PSKOWSKI: Right. So the way that water is managed in Mexico is different from the U.S. So there's a national authority called Conagua. So that's the National Water Commission. And they make the decisions about how to allocate water from rivers like the Conchos in Chihuahua. A lot of the farmers and also politicians in Chihuahua feel that this federal agency isn't fully representing their interests, they don't feel like they've really had a seat at the table to figure out how to address this situation. I was reporting last summer in some of those communities around Delicias. And, you know, people really rely on agriculture there. And if they aren't able to continue that lifestyle, you know, a lot of them said, like, we're gonna have to move into cities, we might go try and work in the U.S. And there's also a big population of farmworkers in that area, a lot of whom are indigenous, the Rarámuri. So you know, this whole economy is revolving around irrigation agriculture. So when they have to cut back their water use, that has a whole cascade across the community. So those are some of the concerns they have with how the federal government is handling the situation. That's more so their issue than, you know, like, being angry at the U.S. They think Mexico needs to deal with this differently.

BELTRAN: And through your reporting, you talked to several water experts and advocates from both Texas and Chihuahua. What are some of the solutions they're recommending or they're advising on?

PSKOWSKI: Well, these negotiations about the treaty, there's just some specific terms and parts of the treaty that there's different interpretations on each side. So one of the big issues is the treaty gives Mexico the option to roll over its obligations to a second five-year cycle if the country is in extraordinary drought. So Mexico has used that option a few times in the past. So if they haven't sent the water at the end of the five years, they basically get another five years. But there's no shared definition of what extraordinary drought means. So the U.S., they don't want Mexico to revert to that option every single time. So clearing that up is going to be important. But I think also just looking long term at what's the most sustainable way to continue agriculture in these areas. So I talked to an irrigation manager in the Rio Grande Valley and he said, it's really hard when farmers are already having a difficult year, to make the investments, to make a change. So in South Texas, the sugar mill already closed down, because it's just not viable to grow sugar anymore. So helping farmers think long term about what are going to be crops that they can grow without as much water, that's really important, but it's not something, you know, everyone has the means to do when they're in the middle of a crisis. So I think that long-term planning is really going to be important going forward.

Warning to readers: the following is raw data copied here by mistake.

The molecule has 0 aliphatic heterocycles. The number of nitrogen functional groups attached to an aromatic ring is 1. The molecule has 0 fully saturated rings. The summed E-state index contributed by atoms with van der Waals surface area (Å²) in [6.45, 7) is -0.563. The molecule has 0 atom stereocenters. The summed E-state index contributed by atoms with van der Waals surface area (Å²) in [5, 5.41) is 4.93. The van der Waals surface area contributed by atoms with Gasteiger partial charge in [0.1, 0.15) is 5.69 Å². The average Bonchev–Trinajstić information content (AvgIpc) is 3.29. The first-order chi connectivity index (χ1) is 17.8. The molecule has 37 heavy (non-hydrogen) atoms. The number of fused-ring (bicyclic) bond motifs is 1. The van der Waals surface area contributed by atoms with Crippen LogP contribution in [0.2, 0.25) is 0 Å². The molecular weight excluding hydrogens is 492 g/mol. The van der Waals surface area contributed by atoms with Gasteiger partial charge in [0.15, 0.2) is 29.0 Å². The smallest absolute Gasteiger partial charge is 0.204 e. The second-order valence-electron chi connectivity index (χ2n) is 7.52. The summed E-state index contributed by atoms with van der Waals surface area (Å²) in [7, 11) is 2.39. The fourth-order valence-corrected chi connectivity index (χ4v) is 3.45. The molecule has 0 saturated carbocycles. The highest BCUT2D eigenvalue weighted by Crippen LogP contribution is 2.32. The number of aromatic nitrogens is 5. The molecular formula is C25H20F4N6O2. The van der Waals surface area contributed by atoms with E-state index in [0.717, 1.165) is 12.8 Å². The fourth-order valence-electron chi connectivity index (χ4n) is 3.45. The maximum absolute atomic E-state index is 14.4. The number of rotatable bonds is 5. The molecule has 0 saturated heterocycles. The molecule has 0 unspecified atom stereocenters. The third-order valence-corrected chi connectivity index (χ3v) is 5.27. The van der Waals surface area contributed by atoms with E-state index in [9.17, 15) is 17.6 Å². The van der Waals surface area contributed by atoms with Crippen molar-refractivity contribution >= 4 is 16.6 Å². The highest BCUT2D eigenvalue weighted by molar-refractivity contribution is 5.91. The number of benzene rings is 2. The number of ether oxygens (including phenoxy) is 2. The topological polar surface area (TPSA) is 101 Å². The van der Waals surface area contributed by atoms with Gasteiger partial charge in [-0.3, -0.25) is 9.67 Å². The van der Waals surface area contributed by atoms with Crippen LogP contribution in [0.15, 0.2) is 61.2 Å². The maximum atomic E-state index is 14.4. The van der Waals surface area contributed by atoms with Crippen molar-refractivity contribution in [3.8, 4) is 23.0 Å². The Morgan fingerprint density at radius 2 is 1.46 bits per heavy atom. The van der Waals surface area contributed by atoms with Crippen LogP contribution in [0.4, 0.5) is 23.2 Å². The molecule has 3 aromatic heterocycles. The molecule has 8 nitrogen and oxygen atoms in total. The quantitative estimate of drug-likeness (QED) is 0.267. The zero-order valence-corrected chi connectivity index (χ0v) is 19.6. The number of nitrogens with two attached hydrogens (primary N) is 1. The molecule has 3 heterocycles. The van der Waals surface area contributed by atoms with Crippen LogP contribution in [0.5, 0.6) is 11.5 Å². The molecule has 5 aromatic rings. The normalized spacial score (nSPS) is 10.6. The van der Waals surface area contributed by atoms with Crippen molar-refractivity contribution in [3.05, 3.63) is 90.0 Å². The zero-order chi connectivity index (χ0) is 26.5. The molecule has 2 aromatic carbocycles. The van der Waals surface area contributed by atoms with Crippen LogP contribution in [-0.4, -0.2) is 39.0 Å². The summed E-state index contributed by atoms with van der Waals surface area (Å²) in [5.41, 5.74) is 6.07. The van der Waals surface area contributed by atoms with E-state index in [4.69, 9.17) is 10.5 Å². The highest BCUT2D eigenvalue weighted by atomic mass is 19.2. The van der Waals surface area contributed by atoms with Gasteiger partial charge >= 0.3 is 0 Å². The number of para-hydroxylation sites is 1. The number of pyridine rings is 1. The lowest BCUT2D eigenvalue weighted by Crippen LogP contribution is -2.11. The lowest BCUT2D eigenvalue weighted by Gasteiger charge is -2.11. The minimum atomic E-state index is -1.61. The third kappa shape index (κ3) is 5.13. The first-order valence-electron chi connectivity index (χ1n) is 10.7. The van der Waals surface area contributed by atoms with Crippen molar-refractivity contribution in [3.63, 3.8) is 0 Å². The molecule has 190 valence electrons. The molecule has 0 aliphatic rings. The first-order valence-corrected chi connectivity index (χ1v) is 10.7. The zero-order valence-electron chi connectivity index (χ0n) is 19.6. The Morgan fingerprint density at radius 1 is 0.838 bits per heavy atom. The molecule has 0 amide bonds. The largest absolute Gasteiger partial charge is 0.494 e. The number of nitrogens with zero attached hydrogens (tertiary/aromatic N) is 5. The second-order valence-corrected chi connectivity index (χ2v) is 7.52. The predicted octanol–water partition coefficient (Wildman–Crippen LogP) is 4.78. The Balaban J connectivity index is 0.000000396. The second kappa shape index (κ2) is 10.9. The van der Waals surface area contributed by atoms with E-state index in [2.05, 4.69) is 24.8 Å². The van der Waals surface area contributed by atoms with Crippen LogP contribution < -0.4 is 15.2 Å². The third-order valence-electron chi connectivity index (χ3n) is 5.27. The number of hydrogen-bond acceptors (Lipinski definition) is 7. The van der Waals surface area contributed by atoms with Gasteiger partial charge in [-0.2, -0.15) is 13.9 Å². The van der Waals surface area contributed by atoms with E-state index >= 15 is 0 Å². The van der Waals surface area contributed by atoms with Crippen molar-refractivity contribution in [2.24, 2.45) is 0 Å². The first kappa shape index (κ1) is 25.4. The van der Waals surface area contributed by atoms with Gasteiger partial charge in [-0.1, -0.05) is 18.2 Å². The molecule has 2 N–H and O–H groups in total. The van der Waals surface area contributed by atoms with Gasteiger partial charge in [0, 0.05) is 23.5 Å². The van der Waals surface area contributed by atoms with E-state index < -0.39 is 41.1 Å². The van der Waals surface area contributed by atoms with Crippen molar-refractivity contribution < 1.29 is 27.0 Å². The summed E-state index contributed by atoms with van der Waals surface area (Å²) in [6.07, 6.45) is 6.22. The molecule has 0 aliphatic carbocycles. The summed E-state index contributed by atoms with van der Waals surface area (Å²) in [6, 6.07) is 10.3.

Martha Pskowski covers climate change and the environment in Texas for Inside Climate News from El Paso. (Photo: Courtesy of Martha Pskowski)

BELTRAN: What's at stake here? What are the repercussions if the terms of the treaty are not fulfilled in time?

PSKOWSKI: Right, it's—I think everyone wants to avoid repeating the situation in 2020, when there were those big protests in Chihuahua. So the U.S. and Mexico have been negotiating to reach a new agreement. So far, that hasn't been signed. So you know, if this conflict drags out into 2025, it's really hard to say where it might go. You know, generally the U.S. and Mexico have a very close relationship diplomatically. You know, trade, there's so many issues that these two countries work on. So I don't think anyone wants the water treaty to become a source of conflicts. But coming up with a solution is going to take some creativity. And you know, the treaty has lasted for 80 years, so it's been very resilient through a lot of changes. But both the political situation and the environmental situation that we're experiencing right now are raising issues of how this treaty can continue to be effective into the future. So I think on both sides, everyone's hoping for a diplomatic solution and that there can be a resolution before the end of next year and kind of avoiding any protests and that sort of reaction.

DOERING: That’s Martha Pskowski of Inside Climate News speaking with Living on Earth’s Paloma Beltran.



Inside Climate News | “The Other Border Dispute Is Over an 80-Year-Old Water Treaty”

Reuters | “Parched Texas Growing Season Looms As US, Mexico Spar Over Water Treaty”

The Washington Post | “A Water War Is Brewing Between the U.S. and Mexico. Here’s Why.”

Circle of Blue | “Can U.S and Mexico Secure Water Supplies in Shrinking Rio Grande?”

Learn More about the 1944 Water Treaty:

Learn more about Martha Pskowski: